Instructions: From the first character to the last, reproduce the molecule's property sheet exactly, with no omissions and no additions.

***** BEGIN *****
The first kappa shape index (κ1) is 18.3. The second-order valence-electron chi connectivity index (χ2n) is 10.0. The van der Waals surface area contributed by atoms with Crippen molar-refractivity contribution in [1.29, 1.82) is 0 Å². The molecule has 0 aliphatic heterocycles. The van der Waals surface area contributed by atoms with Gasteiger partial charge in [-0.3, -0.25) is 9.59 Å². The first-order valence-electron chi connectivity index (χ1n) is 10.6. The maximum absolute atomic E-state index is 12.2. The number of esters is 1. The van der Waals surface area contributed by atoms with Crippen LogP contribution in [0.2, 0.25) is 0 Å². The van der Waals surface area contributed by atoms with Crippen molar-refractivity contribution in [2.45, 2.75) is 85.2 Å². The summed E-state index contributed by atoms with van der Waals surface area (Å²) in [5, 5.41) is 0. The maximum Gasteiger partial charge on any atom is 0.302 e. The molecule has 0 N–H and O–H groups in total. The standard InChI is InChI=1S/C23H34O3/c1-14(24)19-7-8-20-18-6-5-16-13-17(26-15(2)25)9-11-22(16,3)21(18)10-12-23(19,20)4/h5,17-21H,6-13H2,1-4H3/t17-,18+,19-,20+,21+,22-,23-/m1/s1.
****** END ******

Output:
The first kappa shape index (κ1) is 18.3. The second-order valence-electron chi connectivity index (χ2n) is 10.0. The van der Waals surface area contributed by atoms with Crippen molar-refractivity contribution in [1.29, 1.82) is 0 Å². The molecule has 0 aliphatic heterocycles. The van der Waals surface area contributed by atoms with Gasteiger partial charge in [-0.3, -0.25) is 9.59 Å². The first-order valence-electron chi connectivity index (χ1n) is 10.6. The maximum absolute atomic E-state index is 12.2. The number of esters is 1. The van der Waals surface area contributed by atoms with Crippen LogP contribution in [0.2, 0.25) is 0 Å². The van der Waals surface area contributed by atoms with Crippen molar-refractivity contribution in [2.45, 2.75) is 85.2 Å². The summed E-state index contributed by atoms with van der Waals surface area (Å²) in [5, 5.41) is 0. The maximum Gasteiger partial charge on any atom is 0.302 e. The molecule has 0 N–H and O–H groups in total. The standard InChI is InChI=1S/C23H34O3/c1-14(24)19-7-8-20-18-6-5-16-13-17(26-15(2)25)9-11-22(16,3)21(18)10-12-23(19,20)4/h5,17-21H,6-13H2,1-4H3/t17-,18+,19-,20+,21+,22-,23-/m1/s1.